About these ads

Classics in the Carolinas: Arthur Freed

Comet Over Hollywood is doing a mini-series of “Classics in the Carolinas.” I’ll be spotlighting classic movie related topics in South Carolina (my home state) and North Carolina (where I currently live and work).

Annie Get Your Gun, Bandwagon, Singin' in the Rain and Meet Me in St. Louis are just a few MGM musicals Arthur Freed produced.

Annie Get Your Gun, Bandwagon, Singin’ in the Rain and Meet Me in St. Louis are just a few MGM musicals Arthur Freed produced.

Singin in the Rain” (1952), “Show Boat” (1950) and “Meet Me in St Louis” (1944)

These are just a few of the well-known, Technicolor MGM musicals that producer Arthur Freed produced.

But before working with some of Hollywood’s most talented stars, Freed was born down south.

Freed, real name Arthur Grossman, was born in 1894 in Charleston, S.C.

His parents, sister and brothers were a musical family. Freed’s father, Max, emigrated from Budapest in the 1880s.

Max Freed sold zithers and encouraged his children’s musical talents. Arthur’s brother Walter became an organist, Sydney and Clarence had recording businesses in Hollywood, Ralph was a songwriter and Ruth also wrote several songs, according to M-G-M’s Greatest Musicals: The Arthur Freed Unit by Hugh Fordin.

Nacio Herb Brown (left) and Arthur Freed (right) in 1929. The two wrote several songs together.

Nacio Herb Brown (left) and Arthur Freed (right) in 1929. The two wrote several songs together.

Though Freed was born in Charleston, he was raised in Seattle, Washington, educated in New Hampshire and started his music career as a song plugger in Chicago.

In Chicago, Minnie Marx, mother of the Marx Brothers, discovered Freed who sang and wrote material for the brothers in vaudeville shows, according to Billboard Aug. 1950.

In 1928, Freed got a job at MGM studios where he wrote songs with Nacio Herb Brown such as “Broadway Melody,” “Singin’ in the Rain,” “You are My Lucky Star” and “Temptation.”

Freed began producing films in the late 1930s and became interested in helping promote Judy Garland’s career.

Judy Garland and Arthur Freed

Judy Garland and Arthur Freed

From 1939 to 1960, Arthur Freed produced 44 films. It’s safe to say I have seen every Freed production.

After working with  some of MGM’s top talents and winning an Academy Award for Best Picture for “Gigi,” Freed left the studio in 1961.

Freed died at the age of 78 in 1973 and was buried in Culver City, California.

Although Freed did not spend much of his life in Charleston, I felt it important that one of Hollywood’s most prolific producers was born in my birth state of South Carolina.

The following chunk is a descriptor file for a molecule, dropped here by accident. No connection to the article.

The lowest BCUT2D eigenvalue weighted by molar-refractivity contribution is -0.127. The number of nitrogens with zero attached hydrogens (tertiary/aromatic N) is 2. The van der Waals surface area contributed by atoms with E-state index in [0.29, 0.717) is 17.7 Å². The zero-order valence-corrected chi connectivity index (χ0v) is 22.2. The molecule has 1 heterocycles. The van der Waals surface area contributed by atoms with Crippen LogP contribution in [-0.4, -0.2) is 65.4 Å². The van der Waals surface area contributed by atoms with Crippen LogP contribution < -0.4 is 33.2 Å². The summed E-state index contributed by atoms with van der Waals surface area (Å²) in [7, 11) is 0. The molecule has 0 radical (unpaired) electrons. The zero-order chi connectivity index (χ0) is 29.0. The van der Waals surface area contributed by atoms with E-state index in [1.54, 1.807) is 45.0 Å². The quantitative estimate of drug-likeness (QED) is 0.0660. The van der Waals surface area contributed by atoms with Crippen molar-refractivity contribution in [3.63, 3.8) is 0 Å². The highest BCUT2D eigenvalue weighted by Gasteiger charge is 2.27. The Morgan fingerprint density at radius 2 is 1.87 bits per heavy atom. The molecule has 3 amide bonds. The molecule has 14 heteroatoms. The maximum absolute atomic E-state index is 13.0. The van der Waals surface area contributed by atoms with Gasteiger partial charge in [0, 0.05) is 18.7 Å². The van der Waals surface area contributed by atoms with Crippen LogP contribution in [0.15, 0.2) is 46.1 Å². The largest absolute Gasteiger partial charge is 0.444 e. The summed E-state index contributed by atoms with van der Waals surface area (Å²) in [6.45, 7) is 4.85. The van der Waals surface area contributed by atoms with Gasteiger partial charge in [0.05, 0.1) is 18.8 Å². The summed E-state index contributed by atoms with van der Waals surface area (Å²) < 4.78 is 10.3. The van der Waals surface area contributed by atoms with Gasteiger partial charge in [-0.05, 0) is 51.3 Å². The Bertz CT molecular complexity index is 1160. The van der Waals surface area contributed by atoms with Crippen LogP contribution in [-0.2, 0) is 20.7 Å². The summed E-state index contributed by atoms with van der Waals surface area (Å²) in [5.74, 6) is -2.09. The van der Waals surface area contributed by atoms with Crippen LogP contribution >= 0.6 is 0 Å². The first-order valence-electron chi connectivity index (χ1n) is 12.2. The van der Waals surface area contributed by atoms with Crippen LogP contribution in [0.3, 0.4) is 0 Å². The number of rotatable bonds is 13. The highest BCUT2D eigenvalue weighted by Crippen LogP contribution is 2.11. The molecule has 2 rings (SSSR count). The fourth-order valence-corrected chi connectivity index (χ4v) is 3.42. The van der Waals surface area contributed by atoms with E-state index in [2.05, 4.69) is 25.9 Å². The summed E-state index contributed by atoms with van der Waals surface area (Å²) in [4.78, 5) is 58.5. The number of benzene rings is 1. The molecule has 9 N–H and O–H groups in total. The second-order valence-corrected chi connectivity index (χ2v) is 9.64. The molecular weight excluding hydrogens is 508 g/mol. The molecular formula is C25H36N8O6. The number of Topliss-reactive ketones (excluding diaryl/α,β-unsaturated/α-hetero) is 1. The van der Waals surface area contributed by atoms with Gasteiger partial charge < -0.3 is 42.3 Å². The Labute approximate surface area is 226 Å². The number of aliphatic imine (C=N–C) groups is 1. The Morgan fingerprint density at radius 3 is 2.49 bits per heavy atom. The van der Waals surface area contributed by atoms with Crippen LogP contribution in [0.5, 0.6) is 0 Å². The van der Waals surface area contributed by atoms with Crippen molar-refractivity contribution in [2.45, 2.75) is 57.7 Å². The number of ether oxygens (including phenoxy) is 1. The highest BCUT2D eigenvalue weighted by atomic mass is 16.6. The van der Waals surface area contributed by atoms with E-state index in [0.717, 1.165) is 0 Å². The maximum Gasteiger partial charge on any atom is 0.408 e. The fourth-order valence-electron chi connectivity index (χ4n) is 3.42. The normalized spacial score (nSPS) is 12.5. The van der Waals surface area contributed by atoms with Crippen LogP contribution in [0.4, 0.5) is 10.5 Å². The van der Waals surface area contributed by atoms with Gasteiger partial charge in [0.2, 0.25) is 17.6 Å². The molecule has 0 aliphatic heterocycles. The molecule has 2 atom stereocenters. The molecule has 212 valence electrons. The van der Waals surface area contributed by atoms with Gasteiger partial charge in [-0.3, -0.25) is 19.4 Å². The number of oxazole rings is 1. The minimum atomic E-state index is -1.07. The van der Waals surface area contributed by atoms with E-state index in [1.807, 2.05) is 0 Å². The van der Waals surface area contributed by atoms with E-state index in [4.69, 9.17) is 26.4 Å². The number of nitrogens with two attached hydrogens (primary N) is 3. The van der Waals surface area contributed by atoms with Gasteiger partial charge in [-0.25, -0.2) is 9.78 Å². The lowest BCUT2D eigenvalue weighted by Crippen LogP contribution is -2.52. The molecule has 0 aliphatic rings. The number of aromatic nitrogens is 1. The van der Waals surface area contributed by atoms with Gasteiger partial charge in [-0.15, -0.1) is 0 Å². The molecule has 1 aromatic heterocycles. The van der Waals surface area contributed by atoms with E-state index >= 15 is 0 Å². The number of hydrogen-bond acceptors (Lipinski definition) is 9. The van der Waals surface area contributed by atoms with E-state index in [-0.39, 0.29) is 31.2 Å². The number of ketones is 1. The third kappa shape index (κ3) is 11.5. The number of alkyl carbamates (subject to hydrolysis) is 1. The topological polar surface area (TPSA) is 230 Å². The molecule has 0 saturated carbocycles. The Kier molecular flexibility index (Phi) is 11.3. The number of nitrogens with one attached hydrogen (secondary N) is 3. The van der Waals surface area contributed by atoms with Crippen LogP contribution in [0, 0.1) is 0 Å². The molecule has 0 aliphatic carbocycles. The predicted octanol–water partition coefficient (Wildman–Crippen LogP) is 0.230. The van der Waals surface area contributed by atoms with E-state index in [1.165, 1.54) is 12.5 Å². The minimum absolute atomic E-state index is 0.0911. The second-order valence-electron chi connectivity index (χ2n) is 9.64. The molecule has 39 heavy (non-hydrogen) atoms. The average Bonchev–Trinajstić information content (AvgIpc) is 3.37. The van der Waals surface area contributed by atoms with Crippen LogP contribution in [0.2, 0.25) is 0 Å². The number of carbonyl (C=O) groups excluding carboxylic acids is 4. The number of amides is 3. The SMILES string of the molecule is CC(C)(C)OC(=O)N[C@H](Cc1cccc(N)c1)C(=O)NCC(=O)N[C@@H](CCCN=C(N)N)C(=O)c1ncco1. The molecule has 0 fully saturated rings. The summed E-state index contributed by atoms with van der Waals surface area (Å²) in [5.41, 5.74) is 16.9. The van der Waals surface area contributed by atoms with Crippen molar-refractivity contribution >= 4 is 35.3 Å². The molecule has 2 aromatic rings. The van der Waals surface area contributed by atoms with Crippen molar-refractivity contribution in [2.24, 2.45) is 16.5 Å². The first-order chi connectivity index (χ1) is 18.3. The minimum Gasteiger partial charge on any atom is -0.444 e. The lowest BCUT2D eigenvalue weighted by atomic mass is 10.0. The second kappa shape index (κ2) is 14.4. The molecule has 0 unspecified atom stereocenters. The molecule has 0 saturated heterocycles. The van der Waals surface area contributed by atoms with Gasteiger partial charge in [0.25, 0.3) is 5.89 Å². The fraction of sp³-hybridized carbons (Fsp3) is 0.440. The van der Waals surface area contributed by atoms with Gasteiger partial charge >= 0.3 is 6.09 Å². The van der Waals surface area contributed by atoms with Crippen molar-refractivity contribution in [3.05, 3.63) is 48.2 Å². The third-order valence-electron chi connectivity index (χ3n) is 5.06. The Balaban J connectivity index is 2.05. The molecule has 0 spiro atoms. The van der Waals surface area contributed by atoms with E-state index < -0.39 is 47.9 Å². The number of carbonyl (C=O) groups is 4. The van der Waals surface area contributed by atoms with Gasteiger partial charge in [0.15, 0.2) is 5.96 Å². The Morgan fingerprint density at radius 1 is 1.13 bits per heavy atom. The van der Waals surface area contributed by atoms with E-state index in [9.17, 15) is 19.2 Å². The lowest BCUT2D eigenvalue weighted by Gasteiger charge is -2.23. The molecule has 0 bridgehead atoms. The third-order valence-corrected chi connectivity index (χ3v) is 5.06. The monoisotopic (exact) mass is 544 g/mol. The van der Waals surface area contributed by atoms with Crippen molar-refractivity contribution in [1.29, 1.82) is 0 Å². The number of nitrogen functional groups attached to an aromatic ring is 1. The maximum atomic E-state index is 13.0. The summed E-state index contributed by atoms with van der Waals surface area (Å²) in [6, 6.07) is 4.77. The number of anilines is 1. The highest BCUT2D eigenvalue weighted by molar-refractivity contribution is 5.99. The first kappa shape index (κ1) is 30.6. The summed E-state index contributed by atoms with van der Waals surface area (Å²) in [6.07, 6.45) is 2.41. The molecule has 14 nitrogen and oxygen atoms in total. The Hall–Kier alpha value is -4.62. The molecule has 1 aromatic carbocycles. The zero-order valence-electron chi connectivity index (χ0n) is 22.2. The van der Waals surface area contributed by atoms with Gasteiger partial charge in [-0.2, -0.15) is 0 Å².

Check out the Comet Over Hollywood Facebook page 

The years Margaret O’Brien ruined Christmas

Though some people find 1940s child actress Margaret O’Brien cute and spunky, I think she is a nuisance. Particularly at Christmas time.

1940s child actress, Margaret O'Brien

1940s child actress, Margaret O’Brien

From attacking snowmen to nearly killing her pregnant mother, O’Brien can really put a damper on the Christmas season.

Her brattiness particularly shines through in two Christmas films “Meet Me in St. Louis” (1944) and “Tenth Avenue Angel” (1948):

Meet Me in St. Louis (1944):

“Meet Me in St. Louis,” a personal favorite, is simply the story of a family, set in the early 1900s when the World’s Fair is coming to St. Louis. The family has four daughters: Rose (Lucille Bremer), Esther (Judy Garland), Agnes (Joan Carroll) and Tootie (Margaret O’Brien)

Though Garland is the true star of this film, O’Brien steals several scenes by simply being a brat.

I’m fairly convinced that Tootie manipulates her family by being an obnoxious brat and turning on the waterworks in order to get what she wants.

O'Brien as Tootie telling lies to Mary Astor, playing her mother-saying that John Truitt tried to kill her on Halloween.

O’Brien as Tootie telling lies to Mary Astor, playing her mother-saying that John Truitt tried to kill her on Halloween.

At the start of the film, Tootie tells the iceman (Chill Wills) that her doll has “four fatal disease” and how she will bury  her and have a funeral for a perfectly good doll (maybe this is just a ploy to get new toys?).

At Halloween she really is a little hellion. She throws flour in the face of an unsuspecting neighbor and shouts “I hate you!”-part of a turn-of-the-century Halloween tradition that we never should bring back.

Still on Halloween, she nearly turns her sister Esther (Judy Garland) against her boyfriend John Truitt (Tom Drake).